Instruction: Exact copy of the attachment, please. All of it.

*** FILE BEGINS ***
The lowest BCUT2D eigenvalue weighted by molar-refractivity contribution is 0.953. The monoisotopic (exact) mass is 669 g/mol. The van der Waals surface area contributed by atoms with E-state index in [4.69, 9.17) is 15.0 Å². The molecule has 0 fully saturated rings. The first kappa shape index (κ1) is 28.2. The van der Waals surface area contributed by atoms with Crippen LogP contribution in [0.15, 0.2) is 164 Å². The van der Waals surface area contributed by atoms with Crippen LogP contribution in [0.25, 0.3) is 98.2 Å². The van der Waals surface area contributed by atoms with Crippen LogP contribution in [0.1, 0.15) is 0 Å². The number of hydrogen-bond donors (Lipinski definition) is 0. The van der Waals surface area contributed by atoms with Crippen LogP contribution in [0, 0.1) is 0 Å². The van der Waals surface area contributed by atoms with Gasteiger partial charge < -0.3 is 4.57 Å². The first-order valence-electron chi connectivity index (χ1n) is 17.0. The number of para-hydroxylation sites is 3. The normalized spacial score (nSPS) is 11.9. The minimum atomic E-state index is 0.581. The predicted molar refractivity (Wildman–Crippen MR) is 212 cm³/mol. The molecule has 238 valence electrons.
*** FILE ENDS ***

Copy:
The lowest BCUT2D eigenvalue weighted by molar-refractivity contribution is 0.953. The monoisotopic (exact) mass is 669 g/mol. The van der Waals surface area contributed by atoms with E-state index in [4.69, 9.17) is 15.0 Å². The molecule has 0 fully saturated rings. The first kappa shape index (κ1) is 28.2. The van der Waals surface area contributed by atoms with Crippen LogP contribution in [0.15, 0.2) is 164 Å². The van der Waals surface area contributed by atoms with Crippen LogP contribution in [0.25, 0.3) is 98.2 Å². The van der Waals surface area contributed by atoms with Crippen LogP contribution in [0.1, 0.15) is 0 Å². The number of hydrogen-bond donors (Lipinski definition) is 0. The van der Waals surface area contributed by atoms with Crippen LogP contribution in [0, 0.1) is 0 Å². The van der Waals surface area contributed by atoms with Gasteiger partial charge < -0.3 is 4.57 Å². The first-order valence-electron chi connectivity index (χ1n) is 17.0. The number of para-hydroxylation sites is 3. The normalized spacial score (nSPS) is 11.9. The minimum atomic E-state index is 0.581. The predicted molar refractivity (Wildman–Crippen MR) is 212 cm³/mol. The molecule has 238 valence electrons.